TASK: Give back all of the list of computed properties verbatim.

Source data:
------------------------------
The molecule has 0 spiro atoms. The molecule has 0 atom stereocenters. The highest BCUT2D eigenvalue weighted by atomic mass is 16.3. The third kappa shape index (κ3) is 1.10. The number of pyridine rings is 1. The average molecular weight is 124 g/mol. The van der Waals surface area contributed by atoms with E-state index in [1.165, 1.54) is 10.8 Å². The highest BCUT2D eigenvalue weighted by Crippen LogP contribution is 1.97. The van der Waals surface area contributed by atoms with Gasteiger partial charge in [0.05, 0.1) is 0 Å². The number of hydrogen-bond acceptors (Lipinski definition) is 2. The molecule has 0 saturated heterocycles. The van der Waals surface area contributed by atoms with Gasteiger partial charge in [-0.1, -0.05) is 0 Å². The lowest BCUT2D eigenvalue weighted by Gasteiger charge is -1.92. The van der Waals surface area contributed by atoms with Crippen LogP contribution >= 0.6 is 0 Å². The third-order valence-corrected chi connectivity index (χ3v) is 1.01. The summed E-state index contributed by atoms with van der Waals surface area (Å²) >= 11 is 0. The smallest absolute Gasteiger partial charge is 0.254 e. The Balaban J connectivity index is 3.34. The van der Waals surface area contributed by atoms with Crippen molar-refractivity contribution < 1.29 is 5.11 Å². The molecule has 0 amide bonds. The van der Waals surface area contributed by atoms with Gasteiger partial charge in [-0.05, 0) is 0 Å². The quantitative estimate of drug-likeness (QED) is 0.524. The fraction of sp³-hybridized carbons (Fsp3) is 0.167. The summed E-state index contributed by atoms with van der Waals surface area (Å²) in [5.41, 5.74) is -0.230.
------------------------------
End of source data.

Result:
The molecule has 0 spiro atoms. The molecule has 0 atom stereocenters. The highest BCUT2D eigenvalue weighted by atomic mass is 16.3. The third kappa shape index (κ3) is 1.10. The number of pyridine rings is 1. The average molecular weight is 124 g/mol. The van der Waals surface area contributed by atoms with E-state index in [1.165, 1.54) is 10.8 Å². The highest BCUT2D eigenvalue weighted by Crippen LogP contribution is 1.97. The van der Waals surface area contributed by atoms with Gasteiger partial charge in [0.05, 0.1) is 0 Å². The number of hydrogen-bond acceptors (Lipinski definition) is 2. The molecule has 0 saturated heterocycles. The van der Waals surface area contributed by atoms with Gasteiger partial charge in [-0.1, -0.05) is 0 Å². The lowest BCUT2D eigenvalue weighted by Gasteiger charge is -1.92. The van der Waals surface area contributed by atoms with Crippen LogP contribution >= 0.6 is 0 Å². The third-order valence-corrected chi connectivity index (χ3v) is 1.01. The summed E-state index contributed by atoms with van der Waals surface area (Å²) >= 11 is 0. The smallest absolute Gasteiger partial charge is 0.254 e. The Balaban J connectivity index is 3.34. The van der Waals surface area contributed by atoms with Crippen molar-refractivity contribution < 1.29 is 5.11 Å². The molecule has 0 amide bonds. The van der Waals surface area contributed by atoms with Gasteiger partial charge in [-0.05, 0) is 0 Å². The quantitative estimate of drug-likeness (QED) is 0.524. The fraction of sp³-hybridized carbons (Fsp3) is 0.167. The summed E-state index contributed by atoms with van der Waals surface area (Å²) in [5.41, 5.74) is -0.230.